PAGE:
To assess and prioritize the work on problems, the problem manager must have a good understanding of the business. He or she must know the business’ goals, who are the customers and where business value is delivered to manage a problem queue efficiently.

Data analysis and statistics

A good problem manager will have an analytical mind. He or she must spend a considerable amount of effort understanding incidents, reviewing reports and analyzing data to understand the cause and effect of different situations. Statistical methods are often used in problem management to assess risk and evaluate alternative solutions.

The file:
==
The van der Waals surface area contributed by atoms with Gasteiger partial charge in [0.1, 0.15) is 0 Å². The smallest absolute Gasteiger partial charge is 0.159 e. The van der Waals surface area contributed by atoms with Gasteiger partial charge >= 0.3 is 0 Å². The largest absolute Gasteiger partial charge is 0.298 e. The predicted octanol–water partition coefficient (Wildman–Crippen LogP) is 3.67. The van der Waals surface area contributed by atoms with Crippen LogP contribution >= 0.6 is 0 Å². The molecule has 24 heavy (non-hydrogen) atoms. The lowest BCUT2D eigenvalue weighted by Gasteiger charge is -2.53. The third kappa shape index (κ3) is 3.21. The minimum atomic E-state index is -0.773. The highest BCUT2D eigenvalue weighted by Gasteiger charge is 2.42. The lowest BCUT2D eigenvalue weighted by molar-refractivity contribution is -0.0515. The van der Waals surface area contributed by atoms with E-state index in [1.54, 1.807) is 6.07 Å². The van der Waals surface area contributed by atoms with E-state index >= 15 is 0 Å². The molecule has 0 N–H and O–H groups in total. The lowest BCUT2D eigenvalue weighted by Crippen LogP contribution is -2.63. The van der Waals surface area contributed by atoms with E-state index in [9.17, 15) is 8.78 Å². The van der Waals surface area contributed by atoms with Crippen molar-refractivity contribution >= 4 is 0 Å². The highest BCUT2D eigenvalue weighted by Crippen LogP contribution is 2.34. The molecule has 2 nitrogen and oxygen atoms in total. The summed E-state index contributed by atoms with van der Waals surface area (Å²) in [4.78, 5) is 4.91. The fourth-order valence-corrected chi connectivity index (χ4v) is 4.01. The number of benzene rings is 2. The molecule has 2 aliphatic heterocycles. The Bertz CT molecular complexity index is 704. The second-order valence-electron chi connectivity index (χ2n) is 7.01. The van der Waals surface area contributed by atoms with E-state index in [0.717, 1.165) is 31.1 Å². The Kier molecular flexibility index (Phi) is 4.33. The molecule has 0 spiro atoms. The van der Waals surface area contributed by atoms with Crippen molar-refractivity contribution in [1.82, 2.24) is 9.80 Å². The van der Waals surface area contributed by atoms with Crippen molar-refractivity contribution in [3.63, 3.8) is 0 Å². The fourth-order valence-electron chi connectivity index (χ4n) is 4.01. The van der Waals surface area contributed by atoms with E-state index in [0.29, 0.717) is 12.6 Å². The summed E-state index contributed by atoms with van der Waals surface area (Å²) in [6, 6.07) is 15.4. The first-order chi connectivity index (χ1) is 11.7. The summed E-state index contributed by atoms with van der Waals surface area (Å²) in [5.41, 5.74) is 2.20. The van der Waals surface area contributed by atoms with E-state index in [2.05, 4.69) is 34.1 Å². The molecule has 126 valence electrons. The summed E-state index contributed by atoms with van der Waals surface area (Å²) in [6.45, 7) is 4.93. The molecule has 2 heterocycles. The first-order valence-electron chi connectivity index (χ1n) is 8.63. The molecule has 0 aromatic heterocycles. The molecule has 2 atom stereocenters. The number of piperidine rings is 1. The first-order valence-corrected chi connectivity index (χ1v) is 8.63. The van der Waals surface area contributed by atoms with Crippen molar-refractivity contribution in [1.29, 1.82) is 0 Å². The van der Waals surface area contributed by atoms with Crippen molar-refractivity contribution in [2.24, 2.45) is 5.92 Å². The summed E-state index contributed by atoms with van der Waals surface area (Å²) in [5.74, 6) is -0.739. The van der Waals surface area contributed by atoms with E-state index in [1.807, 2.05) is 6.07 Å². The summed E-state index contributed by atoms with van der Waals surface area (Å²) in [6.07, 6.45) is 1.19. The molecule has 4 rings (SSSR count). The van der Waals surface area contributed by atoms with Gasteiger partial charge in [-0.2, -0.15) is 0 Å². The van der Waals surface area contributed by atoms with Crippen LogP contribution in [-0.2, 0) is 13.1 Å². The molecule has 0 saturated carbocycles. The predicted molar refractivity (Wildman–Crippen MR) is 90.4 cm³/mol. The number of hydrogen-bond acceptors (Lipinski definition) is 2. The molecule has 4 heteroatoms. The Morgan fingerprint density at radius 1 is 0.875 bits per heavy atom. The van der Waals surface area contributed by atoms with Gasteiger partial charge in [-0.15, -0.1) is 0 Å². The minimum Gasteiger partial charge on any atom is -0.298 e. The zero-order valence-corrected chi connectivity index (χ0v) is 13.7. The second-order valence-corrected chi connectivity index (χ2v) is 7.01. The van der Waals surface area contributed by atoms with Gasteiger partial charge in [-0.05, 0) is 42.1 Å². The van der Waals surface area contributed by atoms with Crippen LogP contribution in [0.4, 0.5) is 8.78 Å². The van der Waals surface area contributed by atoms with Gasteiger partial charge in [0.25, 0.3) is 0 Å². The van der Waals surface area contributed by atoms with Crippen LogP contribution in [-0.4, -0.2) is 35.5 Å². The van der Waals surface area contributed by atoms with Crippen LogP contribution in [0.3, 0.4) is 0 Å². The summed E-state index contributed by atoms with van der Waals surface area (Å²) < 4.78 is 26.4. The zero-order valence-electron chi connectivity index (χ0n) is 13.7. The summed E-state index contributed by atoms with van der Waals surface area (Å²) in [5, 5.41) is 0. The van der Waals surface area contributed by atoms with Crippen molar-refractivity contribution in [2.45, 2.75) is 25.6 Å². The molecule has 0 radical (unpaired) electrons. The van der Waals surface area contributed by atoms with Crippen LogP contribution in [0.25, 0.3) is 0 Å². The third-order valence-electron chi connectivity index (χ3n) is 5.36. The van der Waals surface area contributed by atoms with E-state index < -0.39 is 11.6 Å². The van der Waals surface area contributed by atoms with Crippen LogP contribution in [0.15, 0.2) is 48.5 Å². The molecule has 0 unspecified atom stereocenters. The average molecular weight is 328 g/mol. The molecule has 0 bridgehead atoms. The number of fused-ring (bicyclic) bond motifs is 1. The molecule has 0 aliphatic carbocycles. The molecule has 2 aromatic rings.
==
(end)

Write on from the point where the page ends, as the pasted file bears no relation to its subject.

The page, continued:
Aligning Problem Managers within your organization structure

One of the biggest benefits of effective problem management is the potential to contribute to continuous-improvement activities in the organization. Problem managers may work in many places within your organizational hierarchy, but they are most effective when they can directly influence the decision-making process. Executive sponsorship of the problem management role is critical. Without the sponsorship of management and delegated authority, the problem manager is unlikely to be successful.

Problem Managers within the ITSM organization

Problem management is a key process in the ITIL® framework and it isn’t surprising most organizations place their problem managers within their service management organization. This gives them strong influence over service-management-governance processes and fosters deep collaboration with incident and change management functions.

Problem managers placed within business functions